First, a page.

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Sea change looming in IPO approval process

By CHEN JIA (China Daily) Updated: 2014-12-09 08:02

Sea change looming in IPO approval process

Investors at a securities brokerage in Beijing, Feb 7, 2014. Feng Yongbin / China Daily

Responsibility for analyzing issuers' finances poised to shift to investors

After the launch of Shanghai-Hong Kong Stock Connect, the next important development that investors are waiting for is a shelf registration system for share issues.

At present, the China Securities Regulatory Commission approves each initial public offering in the mainland markets. But by the end of this month, it will send a reform plan to the State Council for review.

The long-awaited reform will quickly face a test among investors, and it is unclear how they will react to this sweeping change.

The 25-person CSRC panel that reviews and approves IPO applications was set up in 2001. It is extremely powerful because it alone holds the keys to entering the A-share market.

But there is serious corruption in the process, and questions have swirled around the panel. For example, some financially weak companies have been allowed to issue shares ahead of better-qualified enterprises.

Investor skepticism intensified when commission member Deng Ruixiang was investigated for insider trading and corruption.

Will the IPO reform resolve these problems? The market is waiting for the draft plan to see.

As of Nov 30, more than 570 companies remained on the IPO waiting list. There is a huge list in part because approvals were suspended for more than a year to allow for reforms, including the one now under discussion.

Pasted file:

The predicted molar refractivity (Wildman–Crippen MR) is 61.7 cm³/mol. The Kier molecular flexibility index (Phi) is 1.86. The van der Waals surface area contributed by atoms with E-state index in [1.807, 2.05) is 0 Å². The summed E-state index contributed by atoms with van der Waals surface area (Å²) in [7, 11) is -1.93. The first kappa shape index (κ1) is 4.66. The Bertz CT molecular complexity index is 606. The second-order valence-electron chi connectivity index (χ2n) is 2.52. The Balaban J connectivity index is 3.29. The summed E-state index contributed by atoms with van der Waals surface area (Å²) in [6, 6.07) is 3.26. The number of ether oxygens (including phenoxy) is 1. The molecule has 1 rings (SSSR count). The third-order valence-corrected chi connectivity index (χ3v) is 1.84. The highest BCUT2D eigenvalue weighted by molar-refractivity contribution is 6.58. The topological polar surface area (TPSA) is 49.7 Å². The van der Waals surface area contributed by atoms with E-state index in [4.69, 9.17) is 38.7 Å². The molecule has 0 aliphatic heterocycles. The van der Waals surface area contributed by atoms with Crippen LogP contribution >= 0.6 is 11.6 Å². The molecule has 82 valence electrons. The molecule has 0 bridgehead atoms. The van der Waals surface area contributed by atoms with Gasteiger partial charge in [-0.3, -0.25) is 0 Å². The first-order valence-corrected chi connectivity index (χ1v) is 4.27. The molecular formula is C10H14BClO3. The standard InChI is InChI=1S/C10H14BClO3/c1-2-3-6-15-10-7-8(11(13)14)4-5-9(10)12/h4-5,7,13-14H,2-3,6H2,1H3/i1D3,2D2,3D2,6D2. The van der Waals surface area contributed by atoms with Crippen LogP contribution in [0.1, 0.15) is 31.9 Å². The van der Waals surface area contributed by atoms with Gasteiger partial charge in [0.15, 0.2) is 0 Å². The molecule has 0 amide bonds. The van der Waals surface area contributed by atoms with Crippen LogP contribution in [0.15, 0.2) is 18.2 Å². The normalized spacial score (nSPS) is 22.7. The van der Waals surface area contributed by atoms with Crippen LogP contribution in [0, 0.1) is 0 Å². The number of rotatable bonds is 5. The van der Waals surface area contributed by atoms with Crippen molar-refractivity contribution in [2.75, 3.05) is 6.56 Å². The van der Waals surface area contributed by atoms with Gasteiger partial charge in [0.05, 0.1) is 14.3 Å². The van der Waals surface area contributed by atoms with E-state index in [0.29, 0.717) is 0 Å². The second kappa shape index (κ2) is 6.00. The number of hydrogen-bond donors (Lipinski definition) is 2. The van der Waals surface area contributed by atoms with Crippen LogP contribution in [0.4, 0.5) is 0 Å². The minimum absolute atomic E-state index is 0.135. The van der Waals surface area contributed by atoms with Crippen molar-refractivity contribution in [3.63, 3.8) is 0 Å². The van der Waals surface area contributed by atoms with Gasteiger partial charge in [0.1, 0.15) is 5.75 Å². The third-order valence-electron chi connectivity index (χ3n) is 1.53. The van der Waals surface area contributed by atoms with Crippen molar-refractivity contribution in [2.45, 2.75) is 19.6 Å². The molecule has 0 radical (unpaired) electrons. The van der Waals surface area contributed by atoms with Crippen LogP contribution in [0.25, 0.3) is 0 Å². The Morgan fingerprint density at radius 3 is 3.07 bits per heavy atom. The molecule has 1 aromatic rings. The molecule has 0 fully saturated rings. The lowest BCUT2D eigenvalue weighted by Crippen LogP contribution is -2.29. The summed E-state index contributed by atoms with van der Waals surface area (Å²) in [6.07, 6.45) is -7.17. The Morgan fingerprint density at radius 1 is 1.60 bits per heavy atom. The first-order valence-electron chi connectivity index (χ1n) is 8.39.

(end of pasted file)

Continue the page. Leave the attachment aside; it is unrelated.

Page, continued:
The shelf registration system may rebalance stock supply and demand, and extremely high IPO valuations may disappear when the market can reflect the real value of listed companies, said Li Daxiao, chief economist at Yingda Securities Co Ltd.

"This big reform will lead to a mature Chinese stock market," he said.

The reform is a huge project, as the basis of the Securities Law must be modified. Other laws and regulations also need changes.

According to the CSRC, the entire reform process involves multiple agencies including the National Development and Reform Commission, the Ministry of Finance, and the central bank.

However, some experts said that the reforms will not end speculation involving new shares among Chinese investors. On the contrary, an anticipated surge in the number of new listings may spark what was famously called "irrational exuberance".

Examples can be seen even in mature markets, such as the frenzied reaction to Facebook Inc's Nasdaq debut, which had nothing to do with United States' securities regulations.

For investors in the Chinese capital market, the new system will mean more choices as more companies list in a shorter period.

But it is also a challenge. Investors will need to read each company's prospectus carefully and make their own analysis of listed companies' future profits, drawing on more transparent data.

For companies, simplification of the IPO procedure means a shorter waiting period.

Without the requirements for a record of profitability that now prevail, it will be much easier for them to raise funds in the capital market.

More shares in the market could also mean diluted valuations for each company if the pool of capital does not expand. And that could drive down the whole market.

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